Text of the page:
Eddie Jones’ defending champions ran in six tries during a straightforward 41-18 victory at Twickenham, including a sensational score from Jonny May and fellow wing Anthony Watson’s eye-catching brace.
Standard Sport’s Matt Majendie was at Twickenham to run the rule over England’s performance…
Missed tackles on Monty Ioane at the start of each half but was solid under the high ball and so often the launcher of England’s counter-attacks.
Was at fault in defence for the opening try but scored his 19th and 20th tries for England, in contrast to first getting his hands on the ball seemingly on the hour mark a week ago. So versatile, he even had a run at No8.
A good link man and nearly got his own try, but one wonders how Ollie Lawrence might have done if given the chance.
Much maligned during the Scotland loss, he was far more assured as England’s leader getting in the faces of the opposition.
He scored well for his Superman moment and looked perpetually hungry for the ball, even getting in the mix in rucks and mauls.
Launched counter-attacks and changed the direction of play nicely with his kicking out of hand, but let Tommaso Allan through for second Italian try.
The scrum-half was guilty of two woeful passes in the opening 20 minutes and was the first man replaced with half an hour still left.
The Saracens prop had warned it would take time for him to get up to speed but he added experience to the pack.
Perhaps a surprise starter but, aside from the back three, he was arguably England’s most ever-present runner in the loose with 14 carries and 59 metres made.
He kept his language in check on his return from a ban for swearing at a referee, and shone both in the set-pieces and in the loose.
In Italy’s faces from the start, he still looks a little short of his very best but even that is better than most locks in the world.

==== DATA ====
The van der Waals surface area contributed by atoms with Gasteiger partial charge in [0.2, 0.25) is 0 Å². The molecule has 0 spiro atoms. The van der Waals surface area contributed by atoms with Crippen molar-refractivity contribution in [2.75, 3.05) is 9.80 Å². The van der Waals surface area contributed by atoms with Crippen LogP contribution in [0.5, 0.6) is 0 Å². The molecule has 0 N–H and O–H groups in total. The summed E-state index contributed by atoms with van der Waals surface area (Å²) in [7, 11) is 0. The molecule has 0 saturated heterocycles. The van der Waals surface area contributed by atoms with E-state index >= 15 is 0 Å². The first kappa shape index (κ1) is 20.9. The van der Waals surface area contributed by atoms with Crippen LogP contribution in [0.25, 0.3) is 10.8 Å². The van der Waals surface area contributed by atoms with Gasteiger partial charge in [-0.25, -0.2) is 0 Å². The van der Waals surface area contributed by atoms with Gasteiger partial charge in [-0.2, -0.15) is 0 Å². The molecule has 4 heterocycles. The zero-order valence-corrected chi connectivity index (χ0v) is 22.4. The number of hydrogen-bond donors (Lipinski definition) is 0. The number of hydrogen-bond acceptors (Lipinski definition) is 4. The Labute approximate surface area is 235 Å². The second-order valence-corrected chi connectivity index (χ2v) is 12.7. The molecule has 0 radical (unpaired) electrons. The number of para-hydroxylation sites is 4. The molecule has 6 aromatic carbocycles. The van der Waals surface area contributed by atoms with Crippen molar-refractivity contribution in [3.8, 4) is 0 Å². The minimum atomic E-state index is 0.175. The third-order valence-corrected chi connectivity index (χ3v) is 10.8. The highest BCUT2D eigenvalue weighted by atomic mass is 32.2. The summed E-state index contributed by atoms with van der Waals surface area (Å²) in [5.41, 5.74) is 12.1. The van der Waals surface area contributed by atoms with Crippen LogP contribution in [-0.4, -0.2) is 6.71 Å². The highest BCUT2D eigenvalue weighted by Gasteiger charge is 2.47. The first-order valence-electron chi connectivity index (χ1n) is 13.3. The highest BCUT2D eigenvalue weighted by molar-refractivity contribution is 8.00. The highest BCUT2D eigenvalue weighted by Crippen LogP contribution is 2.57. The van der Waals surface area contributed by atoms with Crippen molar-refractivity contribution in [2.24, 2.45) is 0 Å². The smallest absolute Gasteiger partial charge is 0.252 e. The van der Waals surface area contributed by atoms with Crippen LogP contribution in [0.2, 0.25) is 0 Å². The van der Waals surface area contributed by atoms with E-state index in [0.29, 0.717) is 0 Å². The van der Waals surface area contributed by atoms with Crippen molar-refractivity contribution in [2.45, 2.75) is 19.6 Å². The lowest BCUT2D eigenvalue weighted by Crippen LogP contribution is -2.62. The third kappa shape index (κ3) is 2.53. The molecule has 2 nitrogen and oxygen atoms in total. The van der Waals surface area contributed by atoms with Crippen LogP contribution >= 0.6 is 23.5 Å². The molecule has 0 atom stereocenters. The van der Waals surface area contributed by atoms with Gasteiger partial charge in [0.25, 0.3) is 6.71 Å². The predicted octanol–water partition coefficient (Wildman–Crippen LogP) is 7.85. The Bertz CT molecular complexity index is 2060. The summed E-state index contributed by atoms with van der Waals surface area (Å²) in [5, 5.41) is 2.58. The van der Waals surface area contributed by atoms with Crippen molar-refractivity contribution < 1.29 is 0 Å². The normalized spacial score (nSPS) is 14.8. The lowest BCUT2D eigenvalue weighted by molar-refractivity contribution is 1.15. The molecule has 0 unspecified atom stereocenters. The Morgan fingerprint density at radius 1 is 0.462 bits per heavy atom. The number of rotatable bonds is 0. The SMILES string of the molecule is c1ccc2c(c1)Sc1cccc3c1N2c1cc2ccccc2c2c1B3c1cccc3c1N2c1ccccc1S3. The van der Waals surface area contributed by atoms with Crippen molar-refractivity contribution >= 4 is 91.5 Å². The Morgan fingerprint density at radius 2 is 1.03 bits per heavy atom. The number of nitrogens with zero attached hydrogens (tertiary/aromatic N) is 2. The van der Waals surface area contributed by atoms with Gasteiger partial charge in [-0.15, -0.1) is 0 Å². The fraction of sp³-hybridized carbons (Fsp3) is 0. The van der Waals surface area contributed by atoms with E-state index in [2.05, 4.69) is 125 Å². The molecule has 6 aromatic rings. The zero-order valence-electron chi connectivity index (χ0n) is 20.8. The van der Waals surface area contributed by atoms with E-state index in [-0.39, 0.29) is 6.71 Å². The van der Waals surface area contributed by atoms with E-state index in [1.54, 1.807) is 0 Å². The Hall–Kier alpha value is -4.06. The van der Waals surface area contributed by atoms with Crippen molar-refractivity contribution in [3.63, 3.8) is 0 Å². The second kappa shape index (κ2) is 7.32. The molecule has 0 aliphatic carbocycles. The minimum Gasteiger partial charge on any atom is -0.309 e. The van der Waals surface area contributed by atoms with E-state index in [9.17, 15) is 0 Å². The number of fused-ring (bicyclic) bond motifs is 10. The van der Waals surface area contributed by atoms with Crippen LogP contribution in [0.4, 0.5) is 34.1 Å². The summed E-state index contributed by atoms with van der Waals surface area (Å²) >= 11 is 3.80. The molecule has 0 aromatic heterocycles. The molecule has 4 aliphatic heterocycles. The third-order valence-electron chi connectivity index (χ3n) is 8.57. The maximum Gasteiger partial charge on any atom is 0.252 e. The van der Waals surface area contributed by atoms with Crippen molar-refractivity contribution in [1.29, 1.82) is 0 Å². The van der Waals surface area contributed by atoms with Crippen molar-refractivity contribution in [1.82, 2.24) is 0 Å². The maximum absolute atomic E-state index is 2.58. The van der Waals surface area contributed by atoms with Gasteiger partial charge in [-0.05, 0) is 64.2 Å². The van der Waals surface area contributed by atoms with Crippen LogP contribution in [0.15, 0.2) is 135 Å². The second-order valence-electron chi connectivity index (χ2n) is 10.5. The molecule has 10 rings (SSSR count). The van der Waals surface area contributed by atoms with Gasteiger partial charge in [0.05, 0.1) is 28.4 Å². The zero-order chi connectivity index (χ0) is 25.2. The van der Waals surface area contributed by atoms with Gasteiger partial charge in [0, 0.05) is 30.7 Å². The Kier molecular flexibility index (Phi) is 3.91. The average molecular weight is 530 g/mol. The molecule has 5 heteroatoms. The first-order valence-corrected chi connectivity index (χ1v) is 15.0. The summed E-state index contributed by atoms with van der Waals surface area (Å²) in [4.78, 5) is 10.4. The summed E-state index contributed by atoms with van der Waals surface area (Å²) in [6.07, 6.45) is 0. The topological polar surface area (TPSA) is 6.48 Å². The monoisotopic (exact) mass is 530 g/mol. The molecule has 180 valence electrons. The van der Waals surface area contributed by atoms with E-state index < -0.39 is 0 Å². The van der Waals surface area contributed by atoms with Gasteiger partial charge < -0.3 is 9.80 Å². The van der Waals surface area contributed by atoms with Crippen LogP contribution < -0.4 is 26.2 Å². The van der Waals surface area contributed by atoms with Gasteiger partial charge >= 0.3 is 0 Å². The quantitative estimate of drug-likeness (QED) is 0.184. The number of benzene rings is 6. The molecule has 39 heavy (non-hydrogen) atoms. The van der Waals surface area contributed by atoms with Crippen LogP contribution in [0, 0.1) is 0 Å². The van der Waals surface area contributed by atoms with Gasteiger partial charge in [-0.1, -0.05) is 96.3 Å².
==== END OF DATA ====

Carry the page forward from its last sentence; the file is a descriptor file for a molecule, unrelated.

Hill’s match will be remembered for his first international try in six starts but England’s least experienced starter was a constant menace.
Added greater combativity from the base of the scrum after being drafted in to replace Mark Wilson.
Curry always seems to come off the field with his jersey more muddied than any other player and proved ever-present with a series of thundering tackles.
He stopped a possible try on brink of the half-time break and had a good charge down moments later, but he’s not back to his barnstorming best just yet.
After his hooking rival’s performance, he has his work cut out to get the No2 jersey back.
Added some potency to England’s front row when he came on, and seemed to enjoy Jack Willis’ try more than anyone.
On too briefly to make an impact but important to get at least some game time ahead of Wales.
Showed solidity in the pack when brought on to replace Hill, and looks likely to be an understudy at best for the next game.
Did well as Jones overhauled the pack, having to work hard in a back row that had Watson added to it late on.
Hard to judge him as he was only on the field for a short time, scoring on his Six Nations debut before coming off with a hideous-looking injury.
Enjoyed a great break on the hour mark just shy of the try line and more assured at the base of the scrum than Youngs.
Had a late cameo but couldn’t get himself a try like the starting back three.
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